Tommy Smart is a versatile fella.
As a volunteer at Spectrum Health Helen DeVos Children’s Hospital, he makes easy conversation with kids half his age, in their language.
He bounces from playing a game of Clue, assembling intricate pieces of a Lego device with a leukemia patient, to deftly working the controls during an Xbox video game with a stem cell transplant patient.
And, in between, he pops in on patients to see if they need anything.
All in three hours. And all after a week serving as a camp counselor at Camp Mak-A-Dream in Montana. He helped transport children to this place where campfires proved more common than chemotherapy, and trout counts more important than T cell counts.
“You develop a stronger and deeper bond with the kids after a week of hanging out with them at camp,” said Smart, 25, who is entering his eighth year as a volunteer with Child Life Services.
They mined for sapphires, swam, rode horses and pushed the limits on a high ropes course. Kids in this magical place are not patients; they are campers.
“We sat and talked about their accomplishments and their exciting moments,” Smart said. “We do not bring up their illnesses. A lot of them think people are too gentle to them. They still like to do activities.”
Smart’s passion for the medical environment flared during his own several-day hospital stay with a lung infection as a high school senior.
“I really liked what the nurses did,” the 2008 Jenison High School graduate said. “I wanted to learn more about nursing.”
Staff encouraged him to volunteer.
“They set me up with doing Child Life and I haven’t stopped yet,” Smart said. “I’ve done everything from spending time with patients so Mom and Dad can step out for half an hour, to rocking and holding babies, to playing board games or letting little girls paint my nails.”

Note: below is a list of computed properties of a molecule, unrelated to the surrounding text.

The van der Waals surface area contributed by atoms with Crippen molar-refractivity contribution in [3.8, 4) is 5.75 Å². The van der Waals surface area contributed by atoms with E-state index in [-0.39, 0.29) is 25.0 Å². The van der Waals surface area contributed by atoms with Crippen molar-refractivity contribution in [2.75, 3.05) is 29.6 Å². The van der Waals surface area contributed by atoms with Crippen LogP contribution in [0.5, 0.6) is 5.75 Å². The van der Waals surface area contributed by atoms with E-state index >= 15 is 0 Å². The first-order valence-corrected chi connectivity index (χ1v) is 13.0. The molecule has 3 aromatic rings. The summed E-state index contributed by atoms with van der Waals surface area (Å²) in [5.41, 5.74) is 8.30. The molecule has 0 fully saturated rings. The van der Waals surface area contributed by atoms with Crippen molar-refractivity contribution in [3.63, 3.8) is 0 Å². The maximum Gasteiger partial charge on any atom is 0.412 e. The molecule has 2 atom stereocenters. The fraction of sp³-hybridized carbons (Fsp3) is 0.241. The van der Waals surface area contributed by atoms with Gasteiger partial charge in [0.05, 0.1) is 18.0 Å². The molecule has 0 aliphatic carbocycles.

Smart’s job isn’t to lament over childrens’ conditions or ask how they’re feeling. They get enough of that, he says. Sometimes they just need to do what they do best—be a kid. And do kid things. And forget the hand that life has dealt them.
If only for a brief time, illness isn’t the captain of their ship. Fun is.
On a recent Monday, Smart visited the Helen DeVos Children’s Hospital infusion room and played Clue with Hannah Steenhagan, 12, Brendon Engle, 16, and Malik Kirkwood, 19.
Hannah, sporting a red and gray bandana, jeans and flip-flops, won the first game—Plumb, candlestick, dining room—while waiting for her blood transfusion.
As the game rolled on, nurse Amy Arnsman stopped by to check Brendon’s blood pressure and temperature.
Brendon, who is battling a blood disorder, jokingly told her that he’s serving as Smart’s conscience.
After Smart congratulated Hannah on her victory, he moved on to visit the room of Madison Pflug, a leukemia patient recovering from a recent bone marrow transplant.
Wearing a mask, gown and gloves to prevent spreading germs, Smart sat down next to Maddie’s bed and the thick trail of IV lines running into her small body. He began helping her assemble an intricate Legos’ Star Wars snowspeeder.
They chatted about their favorite Star Wars scenes as Smart fingered through the hundreds of tiny parts strewn on the 11-year-old’s tray table.
In a sense, Smart’s actions exemplified his role with children. He helps them pick out the important pieces in life, amid an overwhelming array of medical procedures, tests, pokes and prods.
While looking for a “brown stick” piece for the Star Wars craft, Smart asked if he should just go get a stick from a tree.
“That probably wouldn’t be allowed in here,” Maddie said matter-of-factly.
As they continued assembly, they chatted about their camp experiences at Camp Catch-A-Rainbow in Jackson, Mich.
“I loved the zip line,” Maddie shared. “I love heights.”
Smart said he loves everything about his volunteer work.
“I always loved to help people and I love working with kids so this is two of my biggest passions at one time,” he said. “I get huge enjoyment from this, more than I can put into words.”
He complimented Maddie on her jungle-theme hospital room. She excitedly told him how she got to pick out all brand new things from the store because they are germ-free.
“And I get to keep them at the end,” she said with a grin.
Smart asked if she wants to be a vet. Or a zoo keeper.
She wants to be a zoo keeper.
“I love seeing animals when they’re happy and playing around, not just doing nurse work,” she tells him. “I want to see them at their best moments.”
Kind of like Smart. And what he brings out in the children with whom he spends time.